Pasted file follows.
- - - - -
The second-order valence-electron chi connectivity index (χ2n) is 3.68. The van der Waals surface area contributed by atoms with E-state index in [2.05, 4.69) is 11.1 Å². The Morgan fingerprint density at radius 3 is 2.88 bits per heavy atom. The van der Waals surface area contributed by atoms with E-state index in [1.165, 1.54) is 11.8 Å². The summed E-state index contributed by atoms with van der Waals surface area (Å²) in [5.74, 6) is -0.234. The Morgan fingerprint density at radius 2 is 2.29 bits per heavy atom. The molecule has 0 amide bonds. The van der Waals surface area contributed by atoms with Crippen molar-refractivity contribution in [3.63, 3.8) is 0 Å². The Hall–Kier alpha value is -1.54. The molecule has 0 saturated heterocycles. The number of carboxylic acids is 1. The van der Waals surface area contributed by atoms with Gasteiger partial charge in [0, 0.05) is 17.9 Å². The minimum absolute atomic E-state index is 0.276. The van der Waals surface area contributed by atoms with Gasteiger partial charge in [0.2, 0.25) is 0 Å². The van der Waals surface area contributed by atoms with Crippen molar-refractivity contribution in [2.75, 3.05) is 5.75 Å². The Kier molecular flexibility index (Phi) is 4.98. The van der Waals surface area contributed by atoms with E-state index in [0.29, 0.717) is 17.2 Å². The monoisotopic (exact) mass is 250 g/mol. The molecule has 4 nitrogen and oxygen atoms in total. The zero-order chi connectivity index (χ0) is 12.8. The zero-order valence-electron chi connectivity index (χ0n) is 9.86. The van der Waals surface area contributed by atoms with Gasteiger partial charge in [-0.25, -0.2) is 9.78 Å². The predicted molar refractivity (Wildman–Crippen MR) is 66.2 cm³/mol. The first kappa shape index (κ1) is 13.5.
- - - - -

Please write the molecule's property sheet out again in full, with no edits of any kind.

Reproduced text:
The second-order valence-electron chi connectivity index (χ2n) is 3.68. The van der Waals surface area contributed by atoms with E-state index in [2.05, 4.69) is 11.1 Å². The Morgan fingerprint density at radius 3 is 2.88 bits per heavy atom. The van der Waals surface area contributed by atoms with E-state index in [1.165, 1.54) is 11.8 Å². The summed E-state index contributed by atoms with van der Waals surface area (Å²) in [5.74, 6) is -0.234. The Morgan fingerprint density at radius 2 is 2.29 bits per heavy atom. The molecule has 0 amide bonds. The van der Waals surface area contributed by atoms with Crippen molar-refractivity contribution in [3.63, 3.8) is 0 Å². The Hall–Kier alpha value is -1.54. The molecule has 0 saturated heterocycles. The number of carboxylic acids is 1. The van der Waals surface area contributed by atoms with Gasteiger partial charge in [0, 0.05) is 17.9 Å². The minimum absolute atomic E-state index is 0.276. The van der Waals surface area contributed by atoms with Gasteiger partial charge in [0.2, 0.25) is 0 Å². The van der Waals surface area contributed by atoms with Crippen molar-refractivity contribution in [2.75, 3.05) is 5.75 Å². The Kier molecular flexibility index (Phi) is 4.98. The van der Waals surface area contributed by atoms with E-state index in [0.29, 0.717) is 17.2 Å². The monoisotopic (exact) mass is 250 g/mol. The molecule has 4 nitrogen and oxygen atoms in total. The zero-order chi connectivity index (χ0) is 12.8. The zero-order valence-electron chi connectivity index (χ0n) is 9.86. The van der Waals surface area contributed by atoms with Gasteiger partial charge in [-0.25, -0.2) is 9.78 Å². The predicted molar refractivity (Wildman–Crippen MR) is 66.2 cm³/mol. The first kappa shape index (κ1) is 13.5.